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This article investigates differences in interpretations of English reflexives between Korean EFL speakers and English native speakers in terms of the c-command constraint. We examine whether Korean EFL learners selection of a non-c-commanding NP as an antecedent for an English reflexive is caused by L1 transfer or induced by different processing strategies between a mother tongue and a foreign language. The results show that, during the initial processing period, Korean EFL learners employ different strategies from English natives’ to resolve the interpretation of reflexives: EFL learners are reacting to pragmatic factors, while English native speakers are relying on syntactic factors at the initial stage of processing. This result supports the Shallow Structure Hypothesis of Clahsen and Felser(2006) in that during the first stage of parsing in a timed task, proficient EFL speakers interpret English reflexives according to the contextual information when biased sentences are given.
Chang, Suk-Jin. 2003. Jespersen's Analytic Syntax and syntactic Analysis of Korean: 1²1(21) & S0 1(3) X. English Language and linguistics 16, 131-160. This paper has a two-fold purpose: (I) explicating Jespersen's system of symbolization in his Analytic Syntax (1937) and (2) analyzing Korean constructions syntactically in the framework of Analytic Syntax. Jespersen's system of symbolization, together with his functional approach to grammar rooted in notions like nexus, junction, and ranks, enables us to look into the deep insight of the workings of English and to disambiguate structura1 meanings by distinctly symbolizing the same surface form by means of a string of annotated symbols such as small subjects (s), half-subjects (½S…½S), coindexing (S₂...S₂), stars, alternatives (s/3), zero (S0), and brackets ( [ ], for extraposition). In the course of exercises analyzing major syntactic constructions of Korean a la Analytic Syntax, the following augmentations or modifications are made: (i) subtyping V into V" (processive verb, or verb), Vd (descriptive verb, or adjective), and v¹ (linking verb, ar copula), (ii) adding indices: " (utterer) and h (hearer), (ⅲ) an augmented use of '+' (e.g. S0+h). (iv) category change;V¹(nominalization), V² (adnominalization), V³ (adverbialization), (v) subtyping X (nexus-substantive) into X0 (processive nexus-sustantive) and X0 (descriptive nexus-substantive), and (vi) adding discourse functions: topic ( ¹) and focus ( ¹).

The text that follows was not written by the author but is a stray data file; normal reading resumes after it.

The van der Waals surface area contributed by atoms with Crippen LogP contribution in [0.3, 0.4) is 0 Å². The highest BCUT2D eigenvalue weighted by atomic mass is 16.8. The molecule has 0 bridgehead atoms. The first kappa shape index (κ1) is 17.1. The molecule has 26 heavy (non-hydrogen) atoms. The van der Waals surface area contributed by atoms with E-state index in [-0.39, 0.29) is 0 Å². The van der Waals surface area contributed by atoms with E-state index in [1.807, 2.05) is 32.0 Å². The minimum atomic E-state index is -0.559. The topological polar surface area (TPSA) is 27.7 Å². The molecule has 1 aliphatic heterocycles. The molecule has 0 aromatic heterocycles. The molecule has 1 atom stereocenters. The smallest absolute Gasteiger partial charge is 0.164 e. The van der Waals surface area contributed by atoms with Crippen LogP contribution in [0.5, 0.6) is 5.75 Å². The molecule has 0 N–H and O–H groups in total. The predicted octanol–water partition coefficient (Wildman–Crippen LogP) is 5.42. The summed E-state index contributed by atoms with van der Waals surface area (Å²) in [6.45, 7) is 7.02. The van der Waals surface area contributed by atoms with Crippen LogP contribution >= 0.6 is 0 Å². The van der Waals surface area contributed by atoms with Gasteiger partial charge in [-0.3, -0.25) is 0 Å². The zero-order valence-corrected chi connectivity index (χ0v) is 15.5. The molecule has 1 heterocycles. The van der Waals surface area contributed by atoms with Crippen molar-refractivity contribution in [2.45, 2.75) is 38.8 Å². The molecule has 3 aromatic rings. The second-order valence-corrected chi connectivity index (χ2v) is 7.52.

English linguistics of Korea, despite its considerable development and growth for thc last 50 years, has continued to lag behind that of not only the US and the UK but also many European countries and even Japan as well. The current state of English linguistics of Korea seems to be closely related, above all, to our lack of the native speaker's intuition about English and the failure in developing a successful model of Korean-style English linguistics which enables us to overcome our weaknesses and limitations and to make the best use of our strengths. The purpose of this paper is to show the possibility of developing a model of internationally competitive Korean-style English linguistics, which is proposed to be based on the ingenious use of English corpora I will first briefly review and evaluate the study of English linguistics in Korea. Then I will consider the question of how English corpora such as the BNC can and/or should be used for dealing with certain problems in English linguistics. I will conclude this paper by suggesting future directions for Korean English linguistics in connection with important problems confronting us.